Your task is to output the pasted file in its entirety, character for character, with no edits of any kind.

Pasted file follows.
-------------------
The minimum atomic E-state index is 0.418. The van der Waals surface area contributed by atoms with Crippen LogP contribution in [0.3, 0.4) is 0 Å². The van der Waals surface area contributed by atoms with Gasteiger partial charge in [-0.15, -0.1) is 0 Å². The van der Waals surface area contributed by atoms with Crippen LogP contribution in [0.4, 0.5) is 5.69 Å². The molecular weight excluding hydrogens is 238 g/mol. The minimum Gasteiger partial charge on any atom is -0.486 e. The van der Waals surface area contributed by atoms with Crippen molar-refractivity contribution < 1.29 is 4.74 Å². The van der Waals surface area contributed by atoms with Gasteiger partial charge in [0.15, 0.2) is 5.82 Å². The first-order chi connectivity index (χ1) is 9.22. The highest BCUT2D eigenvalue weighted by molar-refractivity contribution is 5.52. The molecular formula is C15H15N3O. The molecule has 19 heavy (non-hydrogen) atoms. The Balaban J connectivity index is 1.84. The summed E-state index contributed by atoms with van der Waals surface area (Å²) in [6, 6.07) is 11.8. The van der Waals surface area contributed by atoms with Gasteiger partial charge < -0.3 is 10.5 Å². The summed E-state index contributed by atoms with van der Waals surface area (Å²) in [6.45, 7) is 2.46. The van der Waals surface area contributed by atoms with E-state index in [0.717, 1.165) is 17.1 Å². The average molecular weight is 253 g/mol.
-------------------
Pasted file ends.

The minimum atomic E-state index is 0.418. The van der Waals surface area contributed by atoms with Crippen LogP contribution in [0.3, 0.4) is 0 Å². The van der Waals surface area contributed by atoms with Gasteiger partial charge in [-0.15, -0.1) is 0 Å². The van der Waals surface area contributed by atoms with Crippen LogP contribution in [0.4, 0.5) is 5.69 Å². The molecular weight excluding hydrogens is 238 g/mol. The minimum Gasteiger partial charge on any atom is -0.486 e. The van der Waals surface area contributed by atoms with Crippen molar-refractivity contribution < 1.29 is 4.74 Å². The van der Waals surface area contributed by atoms with Gasteiger partial charge in [0.15, 0.2) is 5.82 Å². The first-order chi connectivity index (χ1) is 9.22. The highest BCUT2D eigenvalue weighted by molar-refractivity contribution is 5.52. The molecular formula is C15H15N3O. The molecule has 19 heavy (non-hydrogen) atoms. The Balaban J connectivity index is 1.84. The summed E-state index contributed by atoms with van der Waals surface area (Å²) in [6, 6.07) is 11.8. The van der Waals surface area contributed by atoms with Gasteiger partial charge < -0.3 is 10.5 Å². The summed E-state index contributed by atoms with van der Waals surface area (Å²) in [6.45, 7) is 2.46. The van der Waals surface area contributed by atoms with E-state index in [0.717, 1.165) is 17.1 Å². The average molecular weight is 253 g/mol.